Let The Sunshine In – The Difficult Search For Love Post Divorce


FINDING love after divorce can prove an excruciating experience. An unhealthy cocktail of desperation and past baggage can cloud judgement and lead to wrong choices being made.

It does not help if you are beautiful and desirable as Isabelle is in Let The Sunshine In, the latest film from Claire Denis (Beau Travail). Indeed, it probably makes the search for love more arduous.

In theory, Isabelle, played by an exquisite Juliette Binoche, has everything going for her. She is a successful artist, is stunningly attractive in her short leather skirt and thigh high boots, and lives in the centre of Paris. A bit of a bohemian.

Unsurprisingly, she has little trouble in finding suitors. Indeed most men are stopped in their tracks when they cast their eyes on her. But the individuals she ends up with are a suspect bunch. Usually married and self-centred.

There is the banker (Xavier Beauvois) who we first see atop Isabelle. Not a pretty sight, the banker that is, as he grunts his way to orgasm. Later we learn of the mind tricks Isabella employs to bring herself to climax while the banker does his impression of a beached whale. Highly amusing although it gets you wondering what – or whom – your loved one thinks about during sex. John Travolta in his prime? Bridgette Bardot? Both.

The banker is a horrid person, one moment telling Isabelle that he would never leave his wife because she is ‘extraordinary’. The next, he turns up with flowers expecting Isabelle to roll over and let him do his whale impression. The disparaging way he treats a bartender does the cause of bankers no good.

This awful human being is followed by the young actor (Nicolas Duvauchelle) who is 100 times sexier than the banker. But after a night of passion, he ditches Isabelle for his own guilt reasons. She is reduced to tears. How many other times has this alcohol-fuelled Svengali pulled this trick on mesmerised women? Plenty for sure.

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Isabelle even turns to her ex-husband (Laurent Grevill) for solace but when he starts using sexual techniques obviously gleamed from watching too much porn, he is sent packing. Two fingers to him (you will understand when you see the film).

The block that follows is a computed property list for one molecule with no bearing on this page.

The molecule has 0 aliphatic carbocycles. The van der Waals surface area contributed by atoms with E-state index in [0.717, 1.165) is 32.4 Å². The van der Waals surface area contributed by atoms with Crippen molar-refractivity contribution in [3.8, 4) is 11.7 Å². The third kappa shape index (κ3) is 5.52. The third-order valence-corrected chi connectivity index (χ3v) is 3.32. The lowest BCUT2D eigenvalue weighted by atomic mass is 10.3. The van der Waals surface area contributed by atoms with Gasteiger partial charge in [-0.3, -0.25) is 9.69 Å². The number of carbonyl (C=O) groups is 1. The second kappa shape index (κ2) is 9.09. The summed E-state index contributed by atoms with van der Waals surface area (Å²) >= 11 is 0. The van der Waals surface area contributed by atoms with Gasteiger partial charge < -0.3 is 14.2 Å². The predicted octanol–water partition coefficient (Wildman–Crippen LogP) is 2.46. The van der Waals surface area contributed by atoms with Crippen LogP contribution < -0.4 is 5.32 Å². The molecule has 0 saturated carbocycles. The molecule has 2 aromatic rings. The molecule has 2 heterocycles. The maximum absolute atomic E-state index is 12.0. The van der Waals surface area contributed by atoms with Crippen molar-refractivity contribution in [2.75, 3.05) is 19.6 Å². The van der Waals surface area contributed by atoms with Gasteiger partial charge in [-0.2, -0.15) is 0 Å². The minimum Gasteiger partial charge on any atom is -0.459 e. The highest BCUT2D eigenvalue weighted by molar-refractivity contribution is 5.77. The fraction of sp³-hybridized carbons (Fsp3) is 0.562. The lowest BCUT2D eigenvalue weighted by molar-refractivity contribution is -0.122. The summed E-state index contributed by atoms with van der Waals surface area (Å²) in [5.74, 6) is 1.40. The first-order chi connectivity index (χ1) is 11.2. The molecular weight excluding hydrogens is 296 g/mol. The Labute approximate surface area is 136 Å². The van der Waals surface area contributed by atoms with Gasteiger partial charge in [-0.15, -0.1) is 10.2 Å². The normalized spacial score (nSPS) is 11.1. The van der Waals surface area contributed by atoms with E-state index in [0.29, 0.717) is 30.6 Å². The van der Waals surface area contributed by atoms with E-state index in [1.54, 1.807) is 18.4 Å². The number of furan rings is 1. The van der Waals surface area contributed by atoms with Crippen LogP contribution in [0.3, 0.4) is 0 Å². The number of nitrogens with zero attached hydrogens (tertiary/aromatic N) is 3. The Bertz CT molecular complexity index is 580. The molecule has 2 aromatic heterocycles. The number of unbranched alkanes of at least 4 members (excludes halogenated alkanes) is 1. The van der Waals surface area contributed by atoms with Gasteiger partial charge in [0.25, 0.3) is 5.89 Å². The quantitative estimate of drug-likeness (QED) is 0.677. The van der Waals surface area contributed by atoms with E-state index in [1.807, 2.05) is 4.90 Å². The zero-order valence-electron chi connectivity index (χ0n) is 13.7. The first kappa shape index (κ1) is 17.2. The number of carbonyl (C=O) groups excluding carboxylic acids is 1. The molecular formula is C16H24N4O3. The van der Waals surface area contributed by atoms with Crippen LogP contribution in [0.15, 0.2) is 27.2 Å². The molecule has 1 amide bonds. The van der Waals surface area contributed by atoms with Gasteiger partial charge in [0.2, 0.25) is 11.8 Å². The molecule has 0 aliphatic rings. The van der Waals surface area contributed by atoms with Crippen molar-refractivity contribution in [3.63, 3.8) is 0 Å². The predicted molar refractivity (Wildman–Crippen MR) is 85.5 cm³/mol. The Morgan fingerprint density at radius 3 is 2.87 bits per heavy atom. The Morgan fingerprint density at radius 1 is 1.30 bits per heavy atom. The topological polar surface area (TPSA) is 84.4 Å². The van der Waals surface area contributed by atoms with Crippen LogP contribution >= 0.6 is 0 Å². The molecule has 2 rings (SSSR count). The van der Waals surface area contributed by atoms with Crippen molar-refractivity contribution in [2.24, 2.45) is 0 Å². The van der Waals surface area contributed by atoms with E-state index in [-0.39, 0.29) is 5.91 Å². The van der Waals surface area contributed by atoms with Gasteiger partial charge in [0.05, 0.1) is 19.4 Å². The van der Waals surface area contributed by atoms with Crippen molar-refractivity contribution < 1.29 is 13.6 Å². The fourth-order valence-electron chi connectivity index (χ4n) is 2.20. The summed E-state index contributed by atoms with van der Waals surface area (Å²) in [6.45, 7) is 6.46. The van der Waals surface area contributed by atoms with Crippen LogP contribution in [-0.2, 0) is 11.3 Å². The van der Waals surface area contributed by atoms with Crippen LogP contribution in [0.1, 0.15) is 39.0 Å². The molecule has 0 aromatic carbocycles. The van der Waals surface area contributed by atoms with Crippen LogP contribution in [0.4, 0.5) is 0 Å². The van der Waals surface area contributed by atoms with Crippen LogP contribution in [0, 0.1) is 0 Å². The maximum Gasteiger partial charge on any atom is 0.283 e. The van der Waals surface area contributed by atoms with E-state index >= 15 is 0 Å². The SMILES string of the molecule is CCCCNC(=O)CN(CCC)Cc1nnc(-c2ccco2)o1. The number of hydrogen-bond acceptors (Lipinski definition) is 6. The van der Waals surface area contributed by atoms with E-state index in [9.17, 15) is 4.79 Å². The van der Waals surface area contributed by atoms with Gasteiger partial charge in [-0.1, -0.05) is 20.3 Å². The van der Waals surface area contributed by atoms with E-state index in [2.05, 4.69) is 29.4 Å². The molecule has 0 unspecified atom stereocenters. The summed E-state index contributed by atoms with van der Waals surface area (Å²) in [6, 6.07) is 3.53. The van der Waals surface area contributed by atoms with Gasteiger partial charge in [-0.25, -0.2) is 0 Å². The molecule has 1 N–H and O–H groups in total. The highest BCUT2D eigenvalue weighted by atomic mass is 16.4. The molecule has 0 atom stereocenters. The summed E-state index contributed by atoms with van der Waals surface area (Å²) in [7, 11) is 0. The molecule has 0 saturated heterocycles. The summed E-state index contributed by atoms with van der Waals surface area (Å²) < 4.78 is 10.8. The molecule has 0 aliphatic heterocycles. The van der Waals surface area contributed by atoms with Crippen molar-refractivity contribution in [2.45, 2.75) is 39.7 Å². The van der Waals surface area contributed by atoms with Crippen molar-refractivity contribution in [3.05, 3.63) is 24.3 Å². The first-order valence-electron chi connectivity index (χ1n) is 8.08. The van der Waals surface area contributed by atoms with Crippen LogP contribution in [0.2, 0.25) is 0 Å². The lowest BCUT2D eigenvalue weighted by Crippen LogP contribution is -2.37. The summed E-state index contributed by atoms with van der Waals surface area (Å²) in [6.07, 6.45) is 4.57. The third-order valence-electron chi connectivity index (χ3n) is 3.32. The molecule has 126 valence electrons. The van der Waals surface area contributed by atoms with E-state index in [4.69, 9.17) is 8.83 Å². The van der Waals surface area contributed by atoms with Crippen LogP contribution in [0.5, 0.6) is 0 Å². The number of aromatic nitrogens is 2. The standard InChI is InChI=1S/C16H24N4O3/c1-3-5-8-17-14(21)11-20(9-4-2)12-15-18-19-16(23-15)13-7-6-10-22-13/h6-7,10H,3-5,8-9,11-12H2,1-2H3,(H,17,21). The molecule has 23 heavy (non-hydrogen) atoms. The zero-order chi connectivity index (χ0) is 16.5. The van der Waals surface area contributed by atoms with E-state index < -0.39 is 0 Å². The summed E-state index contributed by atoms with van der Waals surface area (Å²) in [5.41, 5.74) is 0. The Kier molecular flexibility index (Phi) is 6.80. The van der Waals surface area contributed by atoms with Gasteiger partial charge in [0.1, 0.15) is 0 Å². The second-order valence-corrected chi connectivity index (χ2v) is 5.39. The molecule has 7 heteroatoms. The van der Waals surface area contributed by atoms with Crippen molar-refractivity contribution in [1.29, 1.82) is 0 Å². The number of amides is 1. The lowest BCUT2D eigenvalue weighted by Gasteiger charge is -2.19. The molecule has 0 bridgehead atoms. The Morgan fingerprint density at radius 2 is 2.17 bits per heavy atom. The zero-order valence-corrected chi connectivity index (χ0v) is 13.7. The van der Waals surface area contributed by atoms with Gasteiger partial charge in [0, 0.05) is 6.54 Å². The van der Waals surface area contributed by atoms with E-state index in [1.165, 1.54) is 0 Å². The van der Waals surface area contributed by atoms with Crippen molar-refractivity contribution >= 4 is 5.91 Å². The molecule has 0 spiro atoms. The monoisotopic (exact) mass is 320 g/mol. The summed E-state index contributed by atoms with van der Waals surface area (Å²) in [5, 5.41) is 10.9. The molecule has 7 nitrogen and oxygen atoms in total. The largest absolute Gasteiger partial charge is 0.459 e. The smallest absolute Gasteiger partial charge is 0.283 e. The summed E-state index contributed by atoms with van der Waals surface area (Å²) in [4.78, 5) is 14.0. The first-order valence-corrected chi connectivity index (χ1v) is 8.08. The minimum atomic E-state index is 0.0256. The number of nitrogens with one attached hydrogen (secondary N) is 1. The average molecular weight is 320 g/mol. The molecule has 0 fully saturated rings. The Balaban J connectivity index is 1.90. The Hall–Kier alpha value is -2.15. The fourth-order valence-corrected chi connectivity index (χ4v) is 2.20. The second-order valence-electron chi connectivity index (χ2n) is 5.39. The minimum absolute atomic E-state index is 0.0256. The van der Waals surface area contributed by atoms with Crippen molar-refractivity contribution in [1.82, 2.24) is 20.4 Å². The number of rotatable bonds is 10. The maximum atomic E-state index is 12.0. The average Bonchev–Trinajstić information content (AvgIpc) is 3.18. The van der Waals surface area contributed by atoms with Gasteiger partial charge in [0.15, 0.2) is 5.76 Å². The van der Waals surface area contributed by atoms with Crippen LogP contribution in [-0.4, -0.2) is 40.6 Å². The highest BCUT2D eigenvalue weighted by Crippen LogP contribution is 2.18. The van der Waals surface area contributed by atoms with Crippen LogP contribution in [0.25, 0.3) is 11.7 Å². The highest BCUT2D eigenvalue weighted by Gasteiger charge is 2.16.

There is also a man she falls for on the dancefloor while on a trip to a rural arts festival. He is quite sexy (Paul Blain) but it does not last. There are other men. A fellow artist (Alex Descas) who is not yet prepared to make a commitment and a friend Bruno Podalydes who is best at giving out advice.

Isabelle ends up seeking help from a therapist (Gerard Depardieu) who as the film’s credits roll doles out advice: ‘Open. Stay open to things. Find your own unique life path and you’ll find a beautiful inner light.’ Hence the film’s title.

Let The Sunshine In is of our time and will strike a chord with many a divorcee. Of course, Binoche is the star. Although it is difficult not to notice her exquisite attractiveness, it is her vulnerability (a tear here, a smile there) that makes her performance so compelling. Her doe like eyes draw you into her character. More unsuccessful in love than successful.

For many men, Let The Sunshine In will prove uncomfortable viewing. Not just because the film portrays most of Isabelle’s lovers in a poor light. It might also leave them questioning how giving they really are between the sheets – and what their loved one really thinks about them.

As for women, many will identify with Isabelle’s desperate need to find love which goes unfulfilled. Sex. Yes. Love. Far harder.

film challengeThis was review 22/30 in April’s Close-up Culture Monthly Film Challenge – Female Filmmakers.

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